Is a Cat Safe With A Newborn / Infant?

There is a persisting myth that cats are not safe with newborns and should not be allowed to live in the same house.

This notion comes from an old wife’s tale which dates back several hundred years. According to the tale, cats are drawn to newborns by them smell of milk. A cat will try to get into an infant’s crib and suck out the child’s breath.

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There is no truth in the claim that cat’s suck out babies’ breath.

However, it is possible that a cat may accidentally suffocate a newborn by snuggling too closely, so it is best not to allow a cat near your sleeping infant unsupervised.

Despite this, many people have a cat and a young child living in their house at the same time without encountering any problems. It is quite safe to have a cat with a newborn if you follow these tips.

Prevent Accidents from Happening

One of the biggest concerns for new moms is that their kitty will bite or scratch their newborn. It is this fear that causes many people to rehome their pet before they bring a newborn into their home.

Obviously, no parent wants their baby to become a victim of their cat, so there are simple precautions that you can take so that your child and your kitty can live happily ever after together.

These include:

  • Making sure your child has a safe place to sleep or play during times when you are not there to supervise, such as a nursery with a closable door. This way, your curious cat will not be able to slip into the room unnoticed.

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  • Set up a scratching post for your cat in an area that is out of the way of your infant. This will give your kitty a harmless way to relieve stress and mark her territory. Make sure that when your child begins to crawl, the scratching post will be out of reach. It’s a good idea to set up a scratching post before you bring your new baby home. That way your pet will have plenty of time to get used to it without distractions.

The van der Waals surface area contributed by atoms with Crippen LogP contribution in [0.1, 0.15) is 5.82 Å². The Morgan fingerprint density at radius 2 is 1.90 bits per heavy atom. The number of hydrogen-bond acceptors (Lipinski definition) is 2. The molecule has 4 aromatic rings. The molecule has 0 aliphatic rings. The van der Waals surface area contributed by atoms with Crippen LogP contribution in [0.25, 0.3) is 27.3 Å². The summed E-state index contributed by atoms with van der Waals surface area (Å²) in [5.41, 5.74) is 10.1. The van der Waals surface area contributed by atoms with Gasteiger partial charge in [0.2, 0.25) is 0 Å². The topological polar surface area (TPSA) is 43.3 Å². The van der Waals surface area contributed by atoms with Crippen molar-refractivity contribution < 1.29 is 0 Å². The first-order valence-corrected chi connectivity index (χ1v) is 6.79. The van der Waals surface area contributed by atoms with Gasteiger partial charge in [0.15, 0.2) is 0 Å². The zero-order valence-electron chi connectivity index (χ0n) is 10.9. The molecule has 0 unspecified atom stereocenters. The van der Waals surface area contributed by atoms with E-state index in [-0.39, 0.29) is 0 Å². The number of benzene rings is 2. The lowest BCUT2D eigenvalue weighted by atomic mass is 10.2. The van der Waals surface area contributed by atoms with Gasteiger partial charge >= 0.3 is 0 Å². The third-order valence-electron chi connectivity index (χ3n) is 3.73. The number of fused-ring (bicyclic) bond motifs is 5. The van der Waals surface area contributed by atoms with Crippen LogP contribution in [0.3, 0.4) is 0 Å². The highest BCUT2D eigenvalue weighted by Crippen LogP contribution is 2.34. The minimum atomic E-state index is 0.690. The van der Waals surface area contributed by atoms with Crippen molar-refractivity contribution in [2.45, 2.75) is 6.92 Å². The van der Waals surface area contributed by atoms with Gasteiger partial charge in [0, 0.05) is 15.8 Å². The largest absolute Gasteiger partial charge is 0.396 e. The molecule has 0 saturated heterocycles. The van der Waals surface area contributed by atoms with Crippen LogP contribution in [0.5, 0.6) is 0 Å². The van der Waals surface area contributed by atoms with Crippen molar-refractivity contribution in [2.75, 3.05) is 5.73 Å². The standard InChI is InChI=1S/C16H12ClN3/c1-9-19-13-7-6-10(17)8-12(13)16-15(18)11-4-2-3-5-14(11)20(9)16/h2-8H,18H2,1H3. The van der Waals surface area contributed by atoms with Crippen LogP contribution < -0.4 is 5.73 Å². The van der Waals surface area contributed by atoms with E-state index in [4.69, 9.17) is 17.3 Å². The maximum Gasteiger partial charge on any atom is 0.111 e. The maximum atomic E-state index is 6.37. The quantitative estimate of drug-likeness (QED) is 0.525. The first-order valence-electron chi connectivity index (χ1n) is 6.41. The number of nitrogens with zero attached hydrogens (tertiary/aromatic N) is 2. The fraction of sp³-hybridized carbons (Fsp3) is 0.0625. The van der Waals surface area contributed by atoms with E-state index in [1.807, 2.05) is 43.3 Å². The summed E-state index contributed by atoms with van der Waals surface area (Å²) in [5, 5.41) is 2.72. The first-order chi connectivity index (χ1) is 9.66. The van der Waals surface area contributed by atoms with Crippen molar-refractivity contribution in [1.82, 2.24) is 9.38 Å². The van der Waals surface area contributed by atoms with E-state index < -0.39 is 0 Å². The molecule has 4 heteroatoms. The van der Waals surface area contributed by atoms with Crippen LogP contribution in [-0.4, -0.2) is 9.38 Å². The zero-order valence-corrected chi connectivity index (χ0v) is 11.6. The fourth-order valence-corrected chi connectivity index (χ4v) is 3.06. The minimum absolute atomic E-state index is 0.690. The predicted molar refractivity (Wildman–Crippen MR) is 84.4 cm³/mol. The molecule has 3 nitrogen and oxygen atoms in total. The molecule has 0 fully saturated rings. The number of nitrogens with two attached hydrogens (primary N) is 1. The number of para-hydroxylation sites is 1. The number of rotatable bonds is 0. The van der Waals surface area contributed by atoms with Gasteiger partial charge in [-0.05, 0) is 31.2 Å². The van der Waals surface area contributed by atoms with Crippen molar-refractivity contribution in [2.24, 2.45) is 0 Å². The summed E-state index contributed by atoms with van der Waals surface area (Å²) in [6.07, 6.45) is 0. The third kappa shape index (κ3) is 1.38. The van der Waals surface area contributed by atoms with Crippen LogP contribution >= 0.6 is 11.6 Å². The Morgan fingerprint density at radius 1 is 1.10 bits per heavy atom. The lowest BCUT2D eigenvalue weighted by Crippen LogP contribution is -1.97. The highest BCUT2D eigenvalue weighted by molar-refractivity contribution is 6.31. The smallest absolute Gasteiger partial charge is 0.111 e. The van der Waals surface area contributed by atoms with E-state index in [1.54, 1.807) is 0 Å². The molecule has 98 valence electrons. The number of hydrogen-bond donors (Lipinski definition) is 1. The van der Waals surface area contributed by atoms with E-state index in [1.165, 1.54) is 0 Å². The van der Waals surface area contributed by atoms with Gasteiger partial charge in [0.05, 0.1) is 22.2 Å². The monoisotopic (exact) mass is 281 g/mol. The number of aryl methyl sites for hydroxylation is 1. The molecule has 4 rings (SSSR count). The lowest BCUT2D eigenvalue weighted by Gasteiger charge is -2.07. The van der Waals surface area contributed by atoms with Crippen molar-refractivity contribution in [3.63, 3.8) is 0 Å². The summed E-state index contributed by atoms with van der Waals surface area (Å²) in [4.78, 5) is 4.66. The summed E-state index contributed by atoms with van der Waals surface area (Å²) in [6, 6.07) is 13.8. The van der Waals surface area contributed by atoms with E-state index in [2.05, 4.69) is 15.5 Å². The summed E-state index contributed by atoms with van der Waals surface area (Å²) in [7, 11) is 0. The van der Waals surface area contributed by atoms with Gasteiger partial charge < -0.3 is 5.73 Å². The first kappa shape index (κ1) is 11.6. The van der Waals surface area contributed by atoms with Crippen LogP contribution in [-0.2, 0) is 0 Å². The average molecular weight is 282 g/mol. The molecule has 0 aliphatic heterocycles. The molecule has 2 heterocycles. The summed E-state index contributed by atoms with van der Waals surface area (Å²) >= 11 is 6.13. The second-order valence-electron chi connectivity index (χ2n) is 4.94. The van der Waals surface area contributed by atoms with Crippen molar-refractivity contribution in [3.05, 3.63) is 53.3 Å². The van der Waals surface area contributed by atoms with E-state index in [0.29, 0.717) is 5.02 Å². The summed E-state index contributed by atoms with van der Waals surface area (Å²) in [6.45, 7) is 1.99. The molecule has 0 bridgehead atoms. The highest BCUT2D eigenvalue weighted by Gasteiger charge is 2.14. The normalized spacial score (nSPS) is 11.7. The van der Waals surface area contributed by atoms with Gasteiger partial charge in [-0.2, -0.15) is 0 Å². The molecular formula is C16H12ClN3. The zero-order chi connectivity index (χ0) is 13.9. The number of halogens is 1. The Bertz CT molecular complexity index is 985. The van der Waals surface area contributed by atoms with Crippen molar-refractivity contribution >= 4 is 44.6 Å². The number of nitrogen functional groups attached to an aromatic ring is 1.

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Will Allergies be a Problem?

Concerns about allergies in another one of the main reasons that parents rehome their cats after a child is born. However, research shows that having a pet at home during the first year of your child’s life can actually reduce the likelihood of your son or daughter developing pet allergies later in life.

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Introducing Your Cat to Your Newborn

Bear in mind that your cat was there first. If you want to make sure your cat is safe with your newborn and avoid any jealousy or conflict, it’s a good idea to introduce your cat to your baby gently and slowly.

A good way to do this is by allowing your feline friend time to get used to the smell of your infant. You can do this by petting your cat with your baby’s socks. One your pet gets used to this, you can allow her to sniff your baby, under close supervision of course.

Another way to get your kitty used to your new addition is to praise and pet your cat when she acts calmly and treats your child in a respectful way.

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Introducing Your Infant to Your Fur Baby

As your child gets older, he or she will gradually become more curious about your pet. This is the right time to teach your child to treat kitty with respect. Do not allow grabbing or tail pulling. During the teething stage when your child wants to put everything in his mouth, be sure to make sure that he doesn’t try to chomp on the cat.

Growing up with a pet in the house can be a learning and loving experience for your child. Before you consider rehoming your cat. Remember that cats are safe with newborns. Consider how your child can benefit from having a furry friend.

Take appropriate precautions for your cat and your infant. Teach them both how to respect each other’s space. They should continue to have a purrfect relationship together.  

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